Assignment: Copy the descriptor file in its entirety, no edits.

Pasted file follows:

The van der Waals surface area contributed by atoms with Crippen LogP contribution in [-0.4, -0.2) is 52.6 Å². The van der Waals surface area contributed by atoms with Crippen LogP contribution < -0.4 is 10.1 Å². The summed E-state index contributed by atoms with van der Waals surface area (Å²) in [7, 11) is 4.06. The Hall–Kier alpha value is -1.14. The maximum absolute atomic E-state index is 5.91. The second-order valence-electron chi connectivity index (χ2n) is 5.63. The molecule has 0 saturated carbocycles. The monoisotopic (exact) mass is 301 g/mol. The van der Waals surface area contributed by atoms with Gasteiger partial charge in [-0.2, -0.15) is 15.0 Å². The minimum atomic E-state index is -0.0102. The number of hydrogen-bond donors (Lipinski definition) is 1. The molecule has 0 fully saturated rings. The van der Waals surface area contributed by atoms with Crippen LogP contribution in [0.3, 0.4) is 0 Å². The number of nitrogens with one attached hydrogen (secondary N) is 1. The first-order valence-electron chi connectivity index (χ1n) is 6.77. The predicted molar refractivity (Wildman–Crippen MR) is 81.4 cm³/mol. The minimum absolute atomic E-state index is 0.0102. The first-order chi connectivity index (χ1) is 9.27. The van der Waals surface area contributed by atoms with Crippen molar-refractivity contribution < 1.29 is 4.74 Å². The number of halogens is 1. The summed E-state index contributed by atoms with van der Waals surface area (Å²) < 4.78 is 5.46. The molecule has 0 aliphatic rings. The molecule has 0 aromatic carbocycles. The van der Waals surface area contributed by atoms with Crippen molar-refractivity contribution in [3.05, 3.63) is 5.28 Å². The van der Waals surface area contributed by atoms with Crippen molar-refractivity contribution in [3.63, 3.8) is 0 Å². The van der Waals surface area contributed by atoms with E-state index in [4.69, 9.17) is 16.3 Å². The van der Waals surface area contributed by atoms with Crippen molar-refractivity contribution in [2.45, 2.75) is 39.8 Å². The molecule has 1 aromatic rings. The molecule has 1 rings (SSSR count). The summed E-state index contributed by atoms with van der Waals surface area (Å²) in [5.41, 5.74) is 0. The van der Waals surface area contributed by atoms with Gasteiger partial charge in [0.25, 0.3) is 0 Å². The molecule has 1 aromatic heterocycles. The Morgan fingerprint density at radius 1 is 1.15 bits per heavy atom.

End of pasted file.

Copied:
The van der Waals surface area contributed by atoms with Crippen LogP contribution in [-0.4, -0.2) is 52.6 Å². The van der Waals surface area contributed by atoms with Crippen LogP contribution < -0.4 is 10.1 Å². The summed E-state index contributed by atoms with van der Waals surface area (Å²) in [7, 11) is 4.06. The Hall–Kier alpha value is -1.14. The maximum absolute atomic E-state index is 5.91. The second-order valence-electron chi connectivity index (χ2n) is 5.63. The molecule has 0 saturated carbocycles. The monoisotopic (exact) mass is 301 g/mol. The van der Waals surface area contributed by atoms with Gasteiger partial charge in [-0.2, -0.15) is 15.0 Å². The minimum atomic E-state index is -0.0102. The number of hydrogen-bond donors (Lipinski definition) is 1. The molecule has 0 fully saturated rings. The van der Waals surface area contributed by atoms with Crippen LogP contribution in [0.3, 0.4) is 0 Å². The number of nitrogens with one attached hydrogen (secondary N) is 1. The first-order valence-electron chi connectivity index (χ1n) is 6.77. The predicted molar refractivity (Wildman–Crippen MR) is 81.4 cm³/mol. The minimum absolute atomic E-state index is 0.0102. The first-order chi connectivity index (χ1) is 9.27. The van der Waals surface area contributed by atoms with Crippen molar-refractivity contribution < 1.29 is 4.74 Å². The number of halogens is 1. The summed E-state index contributed by atoms with van der Waals surface area (Å²) < 4.78 is 5.46. The molecule has 0 aliphatic rings. The molecule has 0 aromatic carbocycles. The van der Waals surface area contributed by atoms with Crippen molar-refractivity contribution in [3.05, 3.63) is 5.28 Å². The van der Waals surface area contributed by atoms with Crippen molar-refractivity contribution in [3.63, 3.8) is 0 Å². The van der Waals surface area contributed by atoms with E-state index in [4.69, 9.17) is 16.3 Å². The van der Waals surface area contributed by atoms with Crippen molar-refractivity contribution in [2.45, 2.75) is 39.8 Å². The molecule has 1 aromatic rings. The molecule has 1 rings (SSSR count). The summed E-state index contributed by atoms with van der Waals surface area (Å²) in [5.41, 5.74) is 0. The van der Waals surface area contributed by atoms with Gasteiger partial charge in [0.25, 0.3) is 0 Å². The molecule has 1 aromatic heterocycles. The Morgan fingerprint density at radius 1 is 1.15 bits per heavy atom.